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On 11 March 2020, WHO declared Novel Coronavirus Disease (COVID-19) outbreak as a pandemic and reiterated the call for countries to take immediate actions and scale up response to treat, detect and reduce transmission to save people’s lives. As a result, across globe, nations have taken steps to implement social distancing to reduce the transmission rates. On 24 March 2020, India implemented a 21-day nationwide lockdown. As on 8 April 2020, over 4700 COVID-19 cases, have been reported in 29 states/union territories in India.

How did it grow like that?
Is there a method or model which can explain this so called exponential outbreak?

Exponential curves are like compound interest, they don’t let you feel whats coming up unless you go ahead a bit for some time and then you see it just taking off! Unfortunately entire world is witnessing this outbreak and every day is presenting a number which is even more disastrous than before.

This article is based on my research on modelling the ongoing pandemic mathematically so as to understand what is going on and what lies ahead. More importantly, if it is going to get this bad, what do we do to contain the outbreak and how do we do?


Any model can be typically thought of as a conceptual tool that explains how a a system will behave. A mathematical model uses the language of mathematics to produce a more refined and precise description of the system. In epidemiology (Study of Epidemics), models allow us to predict the population-level epidemic dynamics from an individual-level knowledge of epidemiological factors, the long-term behavior from the early invasion dynamics. These models dramatically facilitate strategic planning and assist in foreseeing outcome of actions which otherwise is difficult to imagine due to so-called non-linear complexities of real-world problems.


The progress of an infectious disease involving a virus is defined qualitatively in terms of the level of the pathogen (virus) within the host(the infected), which in turn is determined by the growth rate of the pathogen and the interaction between the pathogen and the host’s immune response. The abundance of the parasite grows over time & develops the potential to transmit the infection to other susceptible individuals; the host is infectious. Finally, once the individual’s immune system has cleared the parasite and the host is therefore no longer infectious, they are referred to as recovered.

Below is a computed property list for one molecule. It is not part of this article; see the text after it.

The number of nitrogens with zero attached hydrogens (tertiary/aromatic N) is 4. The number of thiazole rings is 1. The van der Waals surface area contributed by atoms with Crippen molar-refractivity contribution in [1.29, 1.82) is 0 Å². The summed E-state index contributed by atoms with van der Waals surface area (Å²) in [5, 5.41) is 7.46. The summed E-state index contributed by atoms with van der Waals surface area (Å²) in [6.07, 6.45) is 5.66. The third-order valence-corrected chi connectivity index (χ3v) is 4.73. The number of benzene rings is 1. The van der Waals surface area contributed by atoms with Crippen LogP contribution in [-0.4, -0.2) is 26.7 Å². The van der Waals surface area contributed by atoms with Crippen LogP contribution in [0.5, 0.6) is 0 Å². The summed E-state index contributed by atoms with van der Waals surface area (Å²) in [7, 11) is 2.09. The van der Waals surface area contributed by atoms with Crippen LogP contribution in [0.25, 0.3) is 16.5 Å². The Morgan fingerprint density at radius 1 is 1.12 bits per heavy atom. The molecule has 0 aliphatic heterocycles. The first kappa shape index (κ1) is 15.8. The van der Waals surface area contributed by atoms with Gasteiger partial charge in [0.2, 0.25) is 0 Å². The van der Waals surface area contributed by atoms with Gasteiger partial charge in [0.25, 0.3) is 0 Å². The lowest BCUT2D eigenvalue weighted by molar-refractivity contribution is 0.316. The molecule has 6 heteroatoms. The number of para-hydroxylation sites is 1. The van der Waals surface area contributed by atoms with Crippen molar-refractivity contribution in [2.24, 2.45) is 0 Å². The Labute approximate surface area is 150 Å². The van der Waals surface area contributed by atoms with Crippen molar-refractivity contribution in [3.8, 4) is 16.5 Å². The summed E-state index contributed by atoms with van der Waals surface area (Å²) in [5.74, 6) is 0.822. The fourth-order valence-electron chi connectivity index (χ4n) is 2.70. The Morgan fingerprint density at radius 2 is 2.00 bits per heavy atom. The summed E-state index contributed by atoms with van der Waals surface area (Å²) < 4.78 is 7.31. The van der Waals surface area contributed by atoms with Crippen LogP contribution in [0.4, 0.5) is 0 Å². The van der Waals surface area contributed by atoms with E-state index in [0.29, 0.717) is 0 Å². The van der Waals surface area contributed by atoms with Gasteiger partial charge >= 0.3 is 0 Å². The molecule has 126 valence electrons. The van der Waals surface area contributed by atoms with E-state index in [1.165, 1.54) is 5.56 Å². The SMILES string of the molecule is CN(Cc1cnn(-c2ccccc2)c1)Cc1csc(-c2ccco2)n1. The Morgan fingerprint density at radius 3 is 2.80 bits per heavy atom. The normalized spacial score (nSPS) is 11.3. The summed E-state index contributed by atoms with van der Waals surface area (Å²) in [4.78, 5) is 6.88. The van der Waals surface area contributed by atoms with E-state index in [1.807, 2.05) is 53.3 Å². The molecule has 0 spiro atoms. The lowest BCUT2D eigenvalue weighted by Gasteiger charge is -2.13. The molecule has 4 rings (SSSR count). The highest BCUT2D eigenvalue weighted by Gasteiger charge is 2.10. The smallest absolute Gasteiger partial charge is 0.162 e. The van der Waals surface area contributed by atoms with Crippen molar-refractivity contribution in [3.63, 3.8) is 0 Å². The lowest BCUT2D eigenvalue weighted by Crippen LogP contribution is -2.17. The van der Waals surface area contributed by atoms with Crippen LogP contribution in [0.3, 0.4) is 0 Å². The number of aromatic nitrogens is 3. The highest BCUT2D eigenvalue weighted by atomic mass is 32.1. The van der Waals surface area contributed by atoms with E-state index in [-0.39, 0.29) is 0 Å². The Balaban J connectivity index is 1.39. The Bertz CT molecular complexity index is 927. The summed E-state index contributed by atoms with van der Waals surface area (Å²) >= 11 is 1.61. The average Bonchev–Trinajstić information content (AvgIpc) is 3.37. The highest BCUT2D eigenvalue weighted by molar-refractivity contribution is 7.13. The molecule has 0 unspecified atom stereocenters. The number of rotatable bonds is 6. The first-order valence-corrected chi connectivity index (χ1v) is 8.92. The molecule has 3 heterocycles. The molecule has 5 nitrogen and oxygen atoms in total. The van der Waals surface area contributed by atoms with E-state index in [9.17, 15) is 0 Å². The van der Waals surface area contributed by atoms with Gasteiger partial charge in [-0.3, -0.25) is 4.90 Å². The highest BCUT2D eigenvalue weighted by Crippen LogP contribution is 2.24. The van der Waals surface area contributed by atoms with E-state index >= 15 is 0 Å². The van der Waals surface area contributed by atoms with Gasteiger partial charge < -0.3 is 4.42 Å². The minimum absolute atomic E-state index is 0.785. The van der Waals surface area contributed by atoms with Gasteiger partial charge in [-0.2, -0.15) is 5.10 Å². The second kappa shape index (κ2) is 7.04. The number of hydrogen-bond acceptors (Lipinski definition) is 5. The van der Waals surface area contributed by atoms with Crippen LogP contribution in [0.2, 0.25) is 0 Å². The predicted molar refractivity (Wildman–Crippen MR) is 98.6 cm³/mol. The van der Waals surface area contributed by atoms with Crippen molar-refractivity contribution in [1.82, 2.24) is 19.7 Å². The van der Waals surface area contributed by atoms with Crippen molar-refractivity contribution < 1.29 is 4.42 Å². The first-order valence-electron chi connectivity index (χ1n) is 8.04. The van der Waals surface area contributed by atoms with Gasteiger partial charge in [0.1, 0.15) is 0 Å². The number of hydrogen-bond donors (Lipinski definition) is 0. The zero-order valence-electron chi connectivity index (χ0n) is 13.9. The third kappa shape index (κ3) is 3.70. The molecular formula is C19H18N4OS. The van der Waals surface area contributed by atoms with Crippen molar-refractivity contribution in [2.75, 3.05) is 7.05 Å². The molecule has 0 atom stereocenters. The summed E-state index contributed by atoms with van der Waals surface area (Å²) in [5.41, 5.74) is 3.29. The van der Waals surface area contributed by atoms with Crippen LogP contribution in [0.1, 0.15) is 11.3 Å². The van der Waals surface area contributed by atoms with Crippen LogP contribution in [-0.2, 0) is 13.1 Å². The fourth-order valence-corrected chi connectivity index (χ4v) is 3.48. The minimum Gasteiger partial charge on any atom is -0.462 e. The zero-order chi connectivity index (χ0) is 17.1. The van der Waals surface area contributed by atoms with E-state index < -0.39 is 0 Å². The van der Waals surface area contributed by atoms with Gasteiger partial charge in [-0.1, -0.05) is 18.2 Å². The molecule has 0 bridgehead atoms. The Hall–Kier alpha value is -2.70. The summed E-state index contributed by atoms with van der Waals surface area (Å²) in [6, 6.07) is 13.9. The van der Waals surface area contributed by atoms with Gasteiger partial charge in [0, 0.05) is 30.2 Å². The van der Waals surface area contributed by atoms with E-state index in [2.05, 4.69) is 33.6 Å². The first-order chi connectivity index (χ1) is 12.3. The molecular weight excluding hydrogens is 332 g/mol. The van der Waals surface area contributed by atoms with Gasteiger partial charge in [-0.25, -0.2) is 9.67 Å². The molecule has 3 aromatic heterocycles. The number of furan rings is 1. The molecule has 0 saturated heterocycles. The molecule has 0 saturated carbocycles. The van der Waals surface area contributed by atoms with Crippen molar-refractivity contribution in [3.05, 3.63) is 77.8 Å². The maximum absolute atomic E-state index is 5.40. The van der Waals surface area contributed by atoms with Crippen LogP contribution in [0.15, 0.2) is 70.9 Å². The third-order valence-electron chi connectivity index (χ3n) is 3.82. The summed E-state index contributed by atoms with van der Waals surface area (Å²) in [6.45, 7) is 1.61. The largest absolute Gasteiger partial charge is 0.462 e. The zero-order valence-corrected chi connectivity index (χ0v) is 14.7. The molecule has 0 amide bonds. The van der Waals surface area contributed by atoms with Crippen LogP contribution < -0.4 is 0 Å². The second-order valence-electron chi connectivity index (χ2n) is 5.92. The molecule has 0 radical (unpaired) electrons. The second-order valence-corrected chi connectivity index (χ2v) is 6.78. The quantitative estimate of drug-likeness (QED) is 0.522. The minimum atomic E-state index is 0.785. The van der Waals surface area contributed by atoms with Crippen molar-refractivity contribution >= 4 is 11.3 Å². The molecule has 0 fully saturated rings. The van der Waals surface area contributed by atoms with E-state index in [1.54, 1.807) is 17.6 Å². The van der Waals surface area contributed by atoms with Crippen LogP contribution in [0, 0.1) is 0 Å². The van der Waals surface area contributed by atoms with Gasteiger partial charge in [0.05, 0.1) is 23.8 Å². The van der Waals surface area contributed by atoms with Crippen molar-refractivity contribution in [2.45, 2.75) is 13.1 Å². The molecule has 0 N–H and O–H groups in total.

This fundamental classification (as susceptible, infectious, or recovered) solely depends on the host’s ability to transmit the pathogen. This implies that the disease status of the host is irrelevant—it is not important whether the individual is showing symptoms.

This disease profile can be mathematically modeled as SIR (susceptible-infectious-recovered). These are also referred to as compartments where people are, some are in S, some are in I and some in R and at any point all put together is the population. Of course this neglects the births and deaths because the outbreak is much rapid and more dynamic than those vital statistics.

A crucial issue in the study of the spread of an infectious disease is how it is transmitted, which depends on both the population behavior and the infectivity of the disease. Mathematically, these two aspects are captured in the rates by which people from S(Susceptible) go to I(Infectious) and from I to R(Recovered). These rates are parameters which govern the dynamics of the epidemic and they vary from region to region basis demographics, social structures, etc. Once these parameters are reasonably estimated, one can establish the Mathematical Model, as introduced above, the SIR Model which was originally proposed by Kermack and McKendrick in 1927. With the phenomenal computing power and highly developed scientific programs like Python & R that we have today at our disposal, one can solve these complex mathematical models to get the dynamic model. In fact during the course of the study, it was surprising to see its just over past few years that a lot has been done in this area. Perhaps driven by the surge of outbreaks over recent past and facilitated by modern technology.